Just Like You by Nick Hornby
Before I get into this, I love Nick Hornby’s novels. I’ve been a fan since reading Fever Pitch at A-Level; I always go back to High Fidelity and How to be good so it goes without saying that I was excited about the release of Just Like You, but would I like it as much as the others?
Well yes, I read this while laid up in bed with tonsillitis and this brightened up the hours where I wanted to rip my own throat out. It’s warm love story that challenges the expectations of the two lead characters.
Lucy is a 41-year-old, divorced, mother of two. She’s always played by the rules, met and married someone just like her, only to find he’s spent all their money and turned to drugs.
Joseph is a 22-year-old black man, living with his mum, he’s a bit aimless, he dreams of becoming a DJ and in the meantime is working multiple jobs, including at the butchers where the two first meet.
On paper, it really shouldn’t work.
Lucy isn’t looking for love, she’s after a babysitter. What starts as a flirtation, grows into something more but is it enough and can they overcome the things that divide them including class, culture and generation.
The two enjoy their bubble to begin with, staying at Lucy’s home, having sex and watching The Sopranos, it’s when they start to step outside the bubble that things become interesting.
In the backdrop to their budding romance is Brexit with Hornby choosing the run up to the 2016 referendum as his timeline. To begin with I was worried that Brexit would begin to overshadow the story, I for one have had enough of it, however, it’s subtly interwoven in through the people Lucy and Joseph interact with.
Lucy’s friends are ardent remainers, they see Brexit as a disaster and definitely racist. At the school she teaches in, the staff room is much more divided, the huge argument between two of her colleagues who then refuse to speak to each other, is a pretty accurate representation. I read it thinking ‘How utterly ridiculous’ then remembered ALL the arguments between people over bloody Brexit.
“The referendum was giving groups of people who didn’t like each other, or at least failed to comprehend each other, an opportunity to fight.” Nick Hornby
Hardly a ground-breaking revelation granted.
Joseph’s opinions on Brexit are much more interesting, he doesn’t feel strongly one way or another. His father, a scaffolder, throws himself into the leave campaign believing that voting out of the EU will leave him better off. His mother, a nurse, at first wants to remain saying the NHS needs staff from Europe, she changes her mind when she sees that bloody bus with the huge lie on the side of it.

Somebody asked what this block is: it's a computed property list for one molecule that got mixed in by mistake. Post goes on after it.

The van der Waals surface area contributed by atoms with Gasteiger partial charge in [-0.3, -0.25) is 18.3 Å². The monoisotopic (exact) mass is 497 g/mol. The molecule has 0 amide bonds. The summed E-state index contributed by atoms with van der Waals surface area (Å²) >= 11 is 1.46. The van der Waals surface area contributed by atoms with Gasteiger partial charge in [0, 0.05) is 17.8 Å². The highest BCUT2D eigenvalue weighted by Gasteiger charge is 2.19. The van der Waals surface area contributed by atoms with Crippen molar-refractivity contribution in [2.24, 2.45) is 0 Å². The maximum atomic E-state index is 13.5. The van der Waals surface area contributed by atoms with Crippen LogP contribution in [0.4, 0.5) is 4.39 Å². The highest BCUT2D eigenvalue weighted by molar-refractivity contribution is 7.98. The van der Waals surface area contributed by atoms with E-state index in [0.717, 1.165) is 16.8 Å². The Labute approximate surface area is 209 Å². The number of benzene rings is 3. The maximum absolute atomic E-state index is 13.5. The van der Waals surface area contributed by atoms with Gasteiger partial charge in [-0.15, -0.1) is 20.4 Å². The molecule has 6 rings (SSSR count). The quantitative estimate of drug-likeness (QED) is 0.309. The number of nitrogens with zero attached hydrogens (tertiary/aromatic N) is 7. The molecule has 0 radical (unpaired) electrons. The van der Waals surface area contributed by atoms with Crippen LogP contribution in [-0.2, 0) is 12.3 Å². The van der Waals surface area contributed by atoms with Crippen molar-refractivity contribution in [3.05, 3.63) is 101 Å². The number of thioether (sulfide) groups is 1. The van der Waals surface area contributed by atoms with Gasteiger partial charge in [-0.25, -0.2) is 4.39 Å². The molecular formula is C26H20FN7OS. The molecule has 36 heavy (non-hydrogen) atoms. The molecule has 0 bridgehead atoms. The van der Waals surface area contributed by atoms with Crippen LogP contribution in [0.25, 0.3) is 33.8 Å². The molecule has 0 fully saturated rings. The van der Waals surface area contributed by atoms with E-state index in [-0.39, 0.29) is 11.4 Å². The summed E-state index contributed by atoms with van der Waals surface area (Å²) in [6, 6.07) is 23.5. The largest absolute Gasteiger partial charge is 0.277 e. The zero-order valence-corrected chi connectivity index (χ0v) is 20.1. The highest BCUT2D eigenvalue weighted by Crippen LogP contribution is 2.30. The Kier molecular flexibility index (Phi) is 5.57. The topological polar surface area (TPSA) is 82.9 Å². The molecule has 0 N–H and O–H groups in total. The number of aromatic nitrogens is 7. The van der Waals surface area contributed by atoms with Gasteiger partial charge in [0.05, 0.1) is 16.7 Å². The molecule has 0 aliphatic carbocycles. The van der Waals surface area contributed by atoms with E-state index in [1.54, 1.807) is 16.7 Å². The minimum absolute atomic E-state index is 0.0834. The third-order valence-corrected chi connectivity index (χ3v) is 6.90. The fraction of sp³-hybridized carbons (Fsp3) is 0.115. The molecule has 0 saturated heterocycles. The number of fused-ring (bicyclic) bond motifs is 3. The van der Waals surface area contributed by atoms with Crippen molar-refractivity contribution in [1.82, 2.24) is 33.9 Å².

Lucy and her friends can’t comprehend why anyone would vote leave, especially if they’re black, they’re aghast when Joseph admits he ticked both boxes in the voting booth, he’s able to see both sides of the argument and points out that racism exists everywhere:
“I thought you wanted us all to be British. Just because we’re black doesn’t mean we want to stay part of Europe. Half those countries are more racist than anyone here” Nick Hornby
It’s not just differences in politics they have to work out, its everything about their lives; Joseph’s mum is hardly thrilled about him dating someone close to her own age, the kids Lucy teaches love the salacious gossip, they’re both reluctant to introduce their friends to each other and both are hyper aware and sensitive to the twenty year age gap – the scene where Joseph plays her a song he’s mixed was brilliant as he described cringing as she did a ‘mum dance’. She’s insecure about her body and the softer of her wondering if its a turn off.
They try to find more suitable partners, try dating people with the same background who are the same age as them but find themselves drawn together. That for some reason it works despite the age gap, class gap, friends, family and race.
They’re two characters you root for, likeable and believable. Hornby always manages to capture society and different perspectives; his dialogue is always sharp and his books warm and witty with moments that you’ll recognise and laugh at.
Is ‘Just Like You’ his best work? Not quite, it’ll always be ‘High Fidelity’ for me, but ‘Just like you’ is a great piece of social commentary wrapped up in a readable and believable love story – give it a go.
radiosarahc View All
Journalist, writer, traveller, music lover, collector of hats, news addict, bookworm
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